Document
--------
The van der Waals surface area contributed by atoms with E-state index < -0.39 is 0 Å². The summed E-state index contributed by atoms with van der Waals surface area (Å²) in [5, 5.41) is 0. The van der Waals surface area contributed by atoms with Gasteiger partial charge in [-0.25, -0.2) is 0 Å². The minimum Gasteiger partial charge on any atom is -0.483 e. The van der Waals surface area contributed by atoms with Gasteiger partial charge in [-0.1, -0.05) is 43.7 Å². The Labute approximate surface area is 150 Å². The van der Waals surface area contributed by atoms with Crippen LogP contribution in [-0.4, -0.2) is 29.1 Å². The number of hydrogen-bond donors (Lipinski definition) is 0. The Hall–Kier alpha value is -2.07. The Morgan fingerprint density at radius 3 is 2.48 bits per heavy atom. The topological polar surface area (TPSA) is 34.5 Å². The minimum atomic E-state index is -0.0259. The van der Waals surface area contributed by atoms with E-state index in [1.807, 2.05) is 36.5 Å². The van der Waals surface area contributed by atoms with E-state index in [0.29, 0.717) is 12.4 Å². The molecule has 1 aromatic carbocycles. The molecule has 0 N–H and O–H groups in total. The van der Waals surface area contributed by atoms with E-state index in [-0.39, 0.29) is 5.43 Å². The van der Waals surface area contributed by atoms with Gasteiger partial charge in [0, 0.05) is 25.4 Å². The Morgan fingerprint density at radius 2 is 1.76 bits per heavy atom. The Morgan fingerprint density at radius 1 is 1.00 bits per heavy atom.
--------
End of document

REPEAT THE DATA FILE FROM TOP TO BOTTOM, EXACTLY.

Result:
The van der Waals surface area contributed by atoms with E-state index < -0.39 is 0 Å². The summed E-state index contributed by atoms with van der Waals surface area (Å²) in [5, 5.41) is 0. The van der Waals surface area contributed by atoms with Gasteiger partial charge in [-0.25, -0.2) is 0 Å². The minimum Gasteiger partial charge on any atom is -0.483 e. The van der Waals surface area contributed by atoms with Gasteiger partial charge in [-0.1, -0.05) is 43.7 Å². The Labute approximate surface area is 150 Å². The van der Waals surface area contributed by atoms with Crippen LogP contribution in [-0.4, -0.2) is 29.1 Å². The number of hydrogen-bond donors (Lipinski definition) is 0. The Hall–Kier alpha value is -2.07. The Morgan fingerprint density at radius 3 is 2.48 bits per heavy atom. The topological polar surface area (TPSA) is 34.5 Å². The minimum atomic E-state index is -0.0259. The van der Waals surface area contributed by atoms with E-state index in [1.807, 2.05) is 36.5 Å². The van der Waals surface area contributed by atoms with E-state index in [0.29, 0.717) is 12.4 Å². The molecule has 1 aromatic carbocycles. The molecule has 0 N–H and O–H groups in total. The van der Waals surface area contributed by atoms with E-state index in [-0.39, 0.29) is 5.43 Å². The van der Waals surface area contributed by atoms with Gasteiger partial charge in [0, 0.05) is 25.4 Å². The Morgan fingerprint density at radius 2 is 1.76 bits per heavy atom. The Morgan fingerprint density at radius 1 is 1.00 bits per heavy atom.